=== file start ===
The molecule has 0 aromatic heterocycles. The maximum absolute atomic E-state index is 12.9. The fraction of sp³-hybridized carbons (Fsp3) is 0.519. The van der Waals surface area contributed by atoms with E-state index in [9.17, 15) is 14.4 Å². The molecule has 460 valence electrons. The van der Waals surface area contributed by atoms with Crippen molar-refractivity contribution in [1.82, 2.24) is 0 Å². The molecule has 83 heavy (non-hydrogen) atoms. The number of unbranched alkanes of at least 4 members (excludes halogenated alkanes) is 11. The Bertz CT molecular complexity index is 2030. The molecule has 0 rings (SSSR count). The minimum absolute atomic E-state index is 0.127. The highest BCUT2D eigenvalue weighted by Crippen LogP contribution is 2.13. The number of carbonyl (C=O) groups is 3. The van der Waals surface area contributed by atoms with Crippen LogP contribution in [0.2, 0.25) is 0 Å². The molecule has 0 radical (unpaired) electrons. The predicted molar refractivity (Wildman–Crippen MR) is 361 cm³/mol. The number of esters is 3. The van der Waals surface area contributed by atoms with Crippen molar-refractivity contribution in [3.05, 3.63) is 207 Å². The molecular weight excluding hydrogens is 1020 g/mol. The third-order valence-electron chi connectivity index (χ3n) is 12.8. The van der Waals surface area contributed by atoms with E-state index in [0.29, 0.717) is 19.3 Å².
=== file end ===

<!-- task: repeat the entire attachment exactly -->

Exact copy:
The molecule has 0 aromatic heterocycles. The maximum absolute atomic E-state index is 12.9. The fraction of sp³-hybridized carbons (Fsp3) is 0.519. The van der Waals surface area contributed by atoms with E-state index in [9.17, 15) is 14.4 Å². The molecule has 460 valence electrons. The van der Waals surface area contributed by atoms with Crippen molar-refractivity contribution in [1.82, 2.24) is 0 Å². The molecule has 83 heavy (non-hydrogen) atoms. The number of unbranched alkanes of at least 4 members (excludes halogenated alkanes) is 11. The Bertz CT molecular complexity index is 2030. The molecule has 0 rings (SSSR count). The minimum absolute atomic E-state index is 0.127. The highest BCUT2D eigenvalue weighted by Crippen LogP contribution is 2.13. The number of carbonyl (C=O) groups is 3. The van der Waals surface area contributed by atoms with Crippen LogP contribution in [0.2, 0.25) is 0 Å². The molecule has 0 radical (unpaired) electrons. The predicted molar refractivity (Wildman–Crippen MR) is 361 cm³/mol. The number of esters is 3. The van der Waals surface area contributed by atoms with Crippen molar-refractivity contribution in [3.05, 3.63) is 207 Å². The molecular weight excluding hydrogens is 1020 g/mol. The third-order valence-electron chi connectivity index (χ3n) is 12.8. The van der Waals surface area contributed by atoms with E-state index in [0.29, 0.717) is 19.3 Å².